After successfully acting as the man behind the men behind the Red Wings success, Jim Nill for years resisted offers to become a general manager.

      Many believe he would be a natural for the job and, finally, Nill agreed to sign on with the Dallas Stars. This new role presents many challenges for the Alberta native and he knows it.

      Our Adrian Szkolar interviewed Jim and in Part Two of a two-part series, Nill addressed the following subjects:

 

* ON WHAT IT TAKES TO BE A SUCCESSFUL G.M. IN THE LEAGUE:

      I think its experience, learning the trade at every level. It’s important to understand how the scouting staff works, to know the business end, to know how the minor league operations work, to know how to deal with coaches and players; it’s kind of the whole magnitude.

      When I first became assistant g.m., I thought I was ready right away. But after living it, seeing what happens, living through those experiences, I wasn’t ready. Things are going to happen that you never expect. You can be organized and ready to go, but there is going to something that is going to happen and you have to deal with that situation.

 

* ON KNOWING WHEN HE WAS READY TO BE A G.M.:

      It’s dealing with people. It might be the players, it might be with the coach, it might be with ownership, or media, it’s all of those things. I can’t say there is one thing that stands out because stuff happens every day.

      Situations are going to arise where something is going to happen, and everybody is going to see how you deal with that. A lot of times, we want to deal with things with a quick reaction, and that tends to get you in trouble.

      I remember being in Detroit when we had a bad game, we’re all wired up and coming down to the dressing room, but I remember being down there with Scotty Bowman, and he was saying it was going to be okay. It’s little things like that, knowing to not make abrupt changes, be patient.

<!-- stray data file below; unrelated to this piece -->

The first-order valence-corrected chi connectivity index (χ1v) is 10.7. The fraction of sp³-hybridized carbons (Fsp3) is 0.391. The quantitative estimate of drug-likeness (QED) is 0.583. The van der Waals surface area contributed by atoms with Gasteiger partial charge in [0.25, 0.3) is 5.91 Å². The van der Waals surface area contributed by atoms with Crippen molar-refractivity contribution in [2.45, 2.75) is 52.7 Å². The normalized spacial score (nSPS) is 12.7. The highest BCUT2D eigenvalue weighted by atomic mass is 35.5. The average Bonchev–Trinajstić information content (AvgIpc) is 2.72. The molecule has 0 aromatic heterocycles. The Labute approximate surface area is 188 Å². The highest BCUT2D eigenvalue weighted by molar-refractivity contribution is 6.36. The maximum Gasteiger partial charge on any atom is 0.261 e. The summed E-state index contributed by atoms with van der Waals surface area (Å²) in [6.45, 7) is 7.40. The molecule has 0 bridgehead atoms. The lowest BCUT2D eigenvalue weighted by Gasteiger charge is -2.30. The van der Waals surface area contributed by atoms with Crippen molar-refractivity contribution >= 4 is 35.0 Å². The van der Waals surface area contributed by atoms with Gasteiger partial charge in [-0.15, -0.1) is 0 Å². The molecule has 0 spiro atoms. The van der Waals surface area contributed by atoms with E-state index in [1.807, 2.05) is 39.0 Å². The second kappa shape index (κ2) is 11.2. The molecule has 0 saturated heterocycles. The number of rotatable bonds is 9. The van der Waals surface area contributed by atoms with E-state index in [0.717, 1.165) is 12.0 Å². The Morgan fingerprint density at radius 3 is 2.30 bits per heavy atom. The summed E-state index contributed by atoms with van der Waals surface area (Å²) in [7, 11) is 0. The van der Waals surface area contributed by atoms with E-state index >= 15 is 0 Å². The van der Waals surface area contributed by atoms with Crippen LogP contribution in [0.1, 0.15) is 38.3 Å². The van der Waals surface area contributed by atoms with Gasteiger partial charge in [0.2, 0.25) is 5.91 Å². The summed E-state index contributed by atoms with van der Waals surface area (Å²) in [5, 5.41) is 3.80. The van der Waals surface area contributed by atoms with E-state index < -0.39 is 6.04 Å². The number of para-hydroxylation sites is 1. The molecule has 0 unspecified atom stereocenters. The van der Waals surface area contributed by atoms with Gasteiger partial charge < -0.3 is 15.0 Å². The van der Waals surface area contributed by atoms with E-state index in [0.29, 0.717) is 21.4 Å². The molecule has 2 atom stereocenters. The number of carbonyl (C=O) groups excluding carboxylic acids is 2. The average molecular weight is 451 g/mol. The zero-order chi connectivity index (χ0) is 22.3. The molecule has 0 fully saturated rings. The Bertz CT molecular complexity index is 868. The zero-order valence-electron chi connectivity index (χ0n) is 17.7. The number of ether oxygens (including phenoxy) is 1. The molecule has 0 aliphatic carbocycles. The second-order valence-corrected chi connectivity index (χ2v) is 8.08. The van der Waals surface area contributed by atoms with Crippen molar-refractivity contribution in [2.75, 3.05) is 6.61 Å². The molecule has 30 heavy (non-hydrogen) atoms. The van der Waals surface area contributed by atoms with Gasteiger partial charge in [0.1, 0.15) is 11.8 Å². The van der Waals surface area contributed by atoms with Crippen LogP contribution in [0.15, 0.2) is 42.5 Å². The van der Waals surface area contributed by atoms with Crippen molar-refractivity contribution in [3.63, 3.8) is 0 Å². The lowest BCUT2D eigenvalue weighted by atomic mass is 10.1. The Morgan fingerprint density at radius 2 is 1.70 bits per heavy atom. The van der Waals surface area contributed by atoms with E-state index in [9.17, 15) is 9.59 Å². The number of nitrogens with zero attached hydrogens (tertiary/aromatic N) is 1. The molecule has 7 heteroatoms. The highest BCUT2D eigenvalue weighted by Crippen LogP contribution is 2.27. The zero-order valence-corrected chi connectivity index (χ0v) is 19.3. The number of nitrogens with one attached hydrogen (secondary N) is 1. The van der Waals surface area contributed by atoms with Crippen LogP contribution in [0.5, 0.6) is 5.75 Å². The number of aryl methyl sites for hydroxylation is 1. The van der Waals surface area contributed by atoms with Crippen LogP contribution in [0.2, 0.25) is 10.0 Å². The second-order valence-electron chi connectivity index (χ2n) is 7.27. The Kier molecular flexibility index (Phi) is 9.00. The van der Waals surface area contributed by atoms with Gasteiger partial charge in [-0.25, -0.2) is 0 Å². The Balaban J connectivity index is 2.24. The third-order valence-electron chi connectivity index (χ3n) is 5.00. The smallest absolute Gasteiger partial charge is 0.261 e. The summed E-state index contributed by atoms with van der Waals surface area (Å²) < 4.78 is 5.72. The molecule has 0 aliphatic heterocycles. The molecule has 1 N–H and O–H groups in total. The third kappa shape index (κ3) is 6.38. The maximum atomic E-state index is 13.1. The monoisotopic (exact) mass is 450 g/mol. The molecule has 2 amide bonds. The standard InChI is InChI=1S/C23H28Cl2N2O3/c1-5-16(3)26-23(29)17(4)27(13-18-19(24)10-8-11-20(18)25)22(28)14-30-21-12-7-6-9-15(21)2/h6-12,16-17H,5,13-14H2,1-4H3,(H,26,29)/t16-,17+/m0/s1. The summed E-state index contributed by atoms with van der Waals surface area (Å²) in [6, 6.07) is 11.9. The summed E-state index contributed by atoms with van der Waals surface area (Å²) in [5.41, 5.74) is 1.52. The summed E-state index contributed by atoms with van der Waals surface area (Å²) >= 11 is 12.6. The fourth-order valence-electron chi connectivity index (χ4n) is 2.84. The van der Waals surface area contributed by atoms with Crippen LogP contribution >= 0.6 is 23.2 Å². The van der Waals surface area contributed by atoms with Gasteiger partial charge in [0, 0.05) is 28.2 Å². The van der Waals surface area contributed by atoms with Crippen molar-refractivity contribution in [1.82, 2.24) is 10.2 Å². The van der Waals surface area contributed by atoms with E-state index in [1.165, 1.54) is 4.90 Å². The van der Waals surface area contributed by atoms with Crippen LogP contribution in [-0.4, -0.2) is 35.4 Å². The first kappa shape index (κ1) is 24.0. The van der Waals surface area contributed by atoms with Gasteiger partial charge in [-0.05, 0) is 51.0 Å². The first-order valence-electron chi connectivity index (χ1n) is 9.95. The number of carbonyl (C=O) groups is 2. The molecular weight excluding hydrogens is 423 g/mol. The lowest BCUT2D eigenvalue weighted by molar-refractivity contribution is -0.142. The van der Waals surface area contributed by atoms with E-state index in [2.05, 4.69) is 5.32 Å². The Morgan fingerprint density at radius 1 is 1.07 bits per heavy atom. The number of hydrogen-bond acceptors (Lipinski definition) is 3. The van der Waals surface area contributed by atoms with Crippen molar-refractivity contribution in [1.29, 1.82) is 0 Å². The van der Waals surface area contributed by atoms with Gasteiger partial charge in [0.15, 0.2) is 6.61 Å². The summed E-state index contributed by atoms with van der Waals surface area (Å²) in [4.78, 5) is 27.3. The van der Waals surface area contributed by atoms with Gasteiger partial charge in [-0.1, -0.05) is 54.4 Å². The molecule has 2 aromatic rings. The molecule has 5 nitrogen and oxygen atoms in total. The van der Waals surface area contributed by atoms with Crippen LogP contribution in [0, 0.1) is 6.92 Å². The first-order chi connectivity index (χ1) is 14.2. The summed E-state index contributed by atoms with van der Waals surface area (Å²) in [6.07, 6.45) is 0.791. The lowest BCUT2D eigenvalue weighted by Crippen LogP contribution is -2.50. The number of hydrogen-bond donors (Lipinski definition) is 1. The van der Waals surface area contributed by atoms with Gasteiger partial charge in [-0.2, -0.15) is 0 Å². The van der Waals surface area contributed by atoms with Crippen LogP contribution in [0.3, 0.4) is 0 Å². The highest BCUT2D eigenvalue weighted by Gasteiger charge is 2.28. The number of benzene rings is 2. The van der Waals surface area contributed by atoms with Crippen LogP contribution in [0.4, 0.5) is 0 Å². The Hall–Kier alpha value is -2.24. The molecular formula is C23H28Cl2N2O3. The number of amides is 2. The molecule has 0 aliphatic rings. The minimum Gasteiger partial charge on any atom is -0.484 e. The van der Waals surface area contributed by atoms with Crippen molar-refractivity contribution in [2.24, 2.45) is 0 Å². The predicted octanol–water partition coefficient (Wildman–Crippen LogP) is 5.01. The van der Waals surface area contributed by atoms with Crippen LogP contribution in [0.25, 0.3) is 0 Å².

* ON TYLER SEGUIN TRADE:

      There are some holes on this team, and we knew one of the biggest holes we had was down the middle. Ever since I got here, that has been one of our goals, to fill up that position.

      Every team is at a different point in their maturity cycle, and Peter Chiarelli’s team is a Stanley Cup contender right now, and it’s going to be like that for the next four to six years. They had certain needs, we had certain needs, and it turned out that we had something they needed and vice-versa.

      At the end, it was a hockey trade that worked out for both parties. Tyler is a big part of the trade, but Loui Eriksson is a heck of a player too, and we gave up some great prospects, but it was a trade that works out for both teams when you look at where both teams are at, in terms of their stages of time for winning.

 

* ON HOW CBA HAS AFFECTED THE JOB OF THE G.M.:

Money is now a big part of your decision-making. It used to always be player for player, that’s all you worried about, but now it’s not. Its player for player plus the money involved.

You need to make the money work, you have a cap you have to deal with, you might want to add somebody but you don’t have the cap room, there’s nothing you can do.

You have a game plan for this year, but you also need to be looking four to five years, how it’s going to be affecting your team. It’s changed the dynamics a lot, but the good thing is that it’s a level playing field for everybody; we’re all in the same situation, and we all have to make the right decisions for our teams.